Why are we having this conversation?
Lighting can be complex, it can change very quickly and luckily I’ve had many years practising with this – especially with the weather in the UK. Different light produces different things too, so if you like a particular part of my portfolio in terms of the lighting try to get some time to incorporate some couple portraits in that light.
Of course the weather is never the same, each day to the next. So I can’t promise anything but I will be there to guide you as lighting expert to get the most out of you day. If you’re having a winter wedding feel free to have a chat about light and times with me before you set anything in stone with the venue. Having photographed weddings in the UK for the past 6 years I am fully equipped for snow, wind, rain, cloud and bright sunlight, it is an important skill as a photographer and one that is developed with experience.
Here is an example of how it could have gone wrong:
A good photographer is exposes for the light, but what if the light was. continually changing? This happens a lot especially in the UK with continuous changes. If I hadn’t exposed these photos correctly the photo would have either been too bright or too dark, fortunaately I continually updated my settings during these moments to capture the moments naturally whilst thinking carefully about what I wanted to expose more.
I am so pleased that I overexposed this photo slightly so that I was able to capture Kat and Liam’s bodies rather the focus on the top of their heads. See more from Kat and Liam’s Lake Como wedding here.
TYPES OF LIGHT
Hard light – direct sunlight
10am – 7pm during mid summer
When the sun is high in the sky it produces this hard light, my enemy. Most couples and guests think it’s wonderful when the sun is shining, which I completely get – it’s lovely and warm. However, it can be very difficult to work with and creates harsh shadows. This light isn’t the best for formal group shots, but I make it work (as seen below) – lots of contrast works a charm!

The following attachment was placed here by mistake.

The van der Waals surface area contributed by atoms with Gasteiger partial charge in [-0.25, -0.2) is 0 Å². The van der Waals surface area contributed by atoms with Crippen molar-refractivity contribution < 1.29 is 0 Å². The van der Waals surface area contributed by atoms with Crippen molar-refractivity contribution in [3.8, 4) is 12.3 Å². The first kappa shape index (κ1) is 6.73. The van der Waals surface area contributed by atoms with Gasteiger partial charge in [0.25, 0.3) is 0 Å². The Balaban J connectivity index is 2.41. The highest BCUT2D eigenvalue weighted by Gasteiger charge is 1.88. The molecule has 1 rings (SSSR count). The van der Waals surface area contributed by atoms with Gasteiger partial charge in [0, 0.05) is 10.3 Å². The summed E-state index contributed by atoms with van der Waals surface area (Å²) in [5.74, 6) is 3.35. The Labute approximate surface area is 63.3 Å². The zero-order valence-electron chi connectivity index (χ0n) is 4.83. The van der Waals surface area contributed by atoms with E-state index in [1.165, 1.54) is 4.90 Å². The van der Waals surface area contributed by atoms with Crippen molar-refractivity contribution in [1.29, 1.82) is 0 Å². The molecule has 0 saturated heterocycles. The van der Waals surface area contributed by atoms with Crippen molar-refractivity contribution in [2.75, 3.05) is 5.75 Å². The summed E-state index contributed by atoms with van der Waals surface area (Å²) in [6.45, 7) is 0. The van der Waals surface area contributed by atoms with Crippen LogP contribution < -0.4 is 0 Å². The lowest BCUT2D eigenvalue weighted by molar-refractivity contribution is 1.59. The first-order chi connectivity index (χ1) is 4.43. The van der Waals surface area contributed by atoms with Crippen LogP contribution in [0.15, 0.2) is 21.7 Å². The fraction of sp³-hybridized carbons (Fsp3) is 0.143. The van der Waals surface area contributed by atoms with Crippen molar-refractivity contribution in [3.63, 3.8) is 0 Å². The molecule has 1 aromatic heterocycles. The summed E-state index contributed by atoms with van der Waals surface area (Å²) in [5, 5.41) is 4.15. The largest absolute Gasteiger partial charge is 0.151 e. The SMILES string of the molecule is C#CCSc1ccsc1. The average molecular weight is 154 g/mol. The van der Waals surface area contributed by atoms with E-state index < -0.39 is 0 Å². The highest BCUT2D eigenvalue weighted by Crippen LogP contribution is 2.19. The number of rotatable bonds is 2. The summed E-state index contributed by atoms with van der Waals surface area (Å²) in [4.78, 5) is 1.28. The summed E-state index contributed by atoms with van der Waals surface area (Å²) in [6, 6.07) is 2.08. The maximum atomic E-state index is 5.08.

TOP TIP: when possible and the light is harsh, I look for shade. You will notice most portraits are done under trees on hot, sunny days. Thankfully in Lake Como the area was surrounded by trees for shade, ideal for a 4PM ceremony in 30 degrees heat – kept the guests happy and well too!
Golden hour – my favourite and speciality
Half an hour before sunset
I am a slight geek when it comes to golden hour, it’s when I go completely silent as I just can’t snapping when the light is shining behind my couples. It can be so magical. Unfortunately it doesn’t always work in my couples favour but I do try at least to get a Pre Wedding shoot at golden hour!
If you keep 15 minutes for golden hour in your wedding day schedule it’ll totally pay off if the weather plays ball.
You can also have fun with your wedding party at golden hour:
20 minutes after sunset
This isn’t my go to light but it’s a great time to do sparklers!
Overcast and Rainy days
Any day, any month, any season.
Overcast actually makes me rather happy, the light is great to work in as the Sky acts as a huge softbox. The light makes you evenly lit and produces soft light which is perfect for my style of photography.
If it’s raining, I’d recommend embracing it and enjoy a moment or two outside in it. But of course, this is entirely up to you. If you’re not feeling up to it we can use the light with the venue to capture portraits and in some cases re do some outside later in the day if it brightens up. Also, I’m always keeping an eye out – if it looks like you’re about to get caught out in the rain I’ll sprint to you with an umbrella to get you cover.
I hope this information has enlightened you with your planning and ideas for your wedding day. If you have any further questions relating to lighting please do feel free to email me. You can have a look at more of my planning tips here.
Want to see a full wedding day? Click below to be taken to these blogs: